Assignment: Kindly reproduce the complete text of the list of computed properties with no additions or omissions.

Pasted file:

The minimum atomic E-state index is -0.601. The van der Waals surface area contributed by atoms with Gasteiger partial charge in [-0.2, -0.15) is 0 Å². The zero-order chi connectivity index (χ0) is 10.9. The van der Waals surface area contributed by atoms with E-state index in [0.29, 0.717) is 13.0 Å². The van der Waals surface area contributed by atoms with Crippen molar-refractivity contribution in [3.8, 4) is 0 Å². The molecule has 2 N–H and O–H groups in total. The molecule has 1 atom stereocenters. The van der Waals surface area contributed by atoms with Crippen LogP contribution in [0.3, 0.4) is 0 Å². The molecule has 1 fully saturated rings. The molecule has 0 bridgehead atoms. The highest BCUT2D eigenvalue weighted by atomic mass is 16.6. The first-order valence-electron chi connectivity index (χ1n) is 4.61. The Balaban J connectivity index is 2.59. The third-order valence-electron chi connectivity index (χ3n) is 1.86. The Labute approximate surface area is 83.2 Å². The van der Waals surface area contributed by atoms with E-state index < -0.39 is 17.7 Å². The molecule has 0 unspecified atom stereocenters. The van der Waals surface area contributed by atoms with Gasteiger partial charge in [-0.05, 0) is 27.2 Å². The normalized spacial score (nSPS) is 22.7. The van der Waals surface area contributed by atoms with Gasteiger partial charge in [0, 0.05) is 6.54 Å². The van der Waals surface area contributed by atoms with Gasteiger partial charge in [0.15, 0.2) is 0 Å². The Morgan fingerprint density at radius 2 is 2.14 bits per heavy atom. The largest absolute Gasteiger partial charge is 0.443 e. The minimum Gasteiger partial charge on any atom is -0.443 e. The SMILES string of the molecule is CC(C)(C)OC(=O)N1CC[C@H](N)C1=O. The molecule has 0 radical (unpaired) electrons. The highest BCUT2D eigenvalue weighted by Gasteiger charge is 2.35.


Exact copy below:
The minimum atomic E-state index is -0.601. The van der Waals surface area contributed by atoms with Gasteiger partial charge in [-0.2, -0.15) is 0 Å². The zero-order chi connectivity index (χ0) is 10.9. The van der Waals surface area contributed by atoms with E-state index in [0.29, 0.717) is 13.0 Å². The van der Waals surface area contributed by atoms with Crippen molar-refractivity contribution in [3.8, 4) is 0 Å². The molecule has 2 N–H and O–H groups in total. The molecule has 1 atom stereocenters. The van der Waals surface area contributed by atoms with Crippen LogP contribution in [0.3, 0.4) is 0 Å². The molecule has 1 fully saturated rings. The molecule has 0 bridgehead atoms. The highest BCUT2D eigenvalue weighted by atomic mass is 16.6. The first-order valence-electron chi connectivity index (χ1n) is 4.61. The Balaban J connectivity index is 2.59. The third-order valence-electron chi connectivity index (χ3n) is 1.86. The Labute approximate surface area is 83.2 Å². The van der Waals surface area contributed by atoms with E-state index < -0.39 is 17.7 Å². The molecule has 0 unspecified atom stereocenters. The van der Waals surface area contributed by atoms with Gasteiger partial charge in [-0.05, 0) is 27.2 Å². The normalized spacial score (nSPS) is 22.7. The van der Waals surface area contributed by atoms with Gasteiger partial charge in [0, 0.05) is 6.54 Å². The van der Waals surface area contributed by atoms with Gasteiger partial charge in [0.15, 0.2) is 0 Å². The Morgan fingerprint density at radius 2 is 2.14 bits per heavy atom. The largest absolute Gasteiger partial charge is 0.443 e. The minimum Gasteiger partial charge on any atom is -0.443 e. The SMILES string of the molecule is CC(C)(C)OC(=O)N1CC[C@H](N)C1=O. The molecule has 0 radical (unpaired) electrons. The highest BCUT2D eigenvalue weighted by Gasteiger charge is 2.35.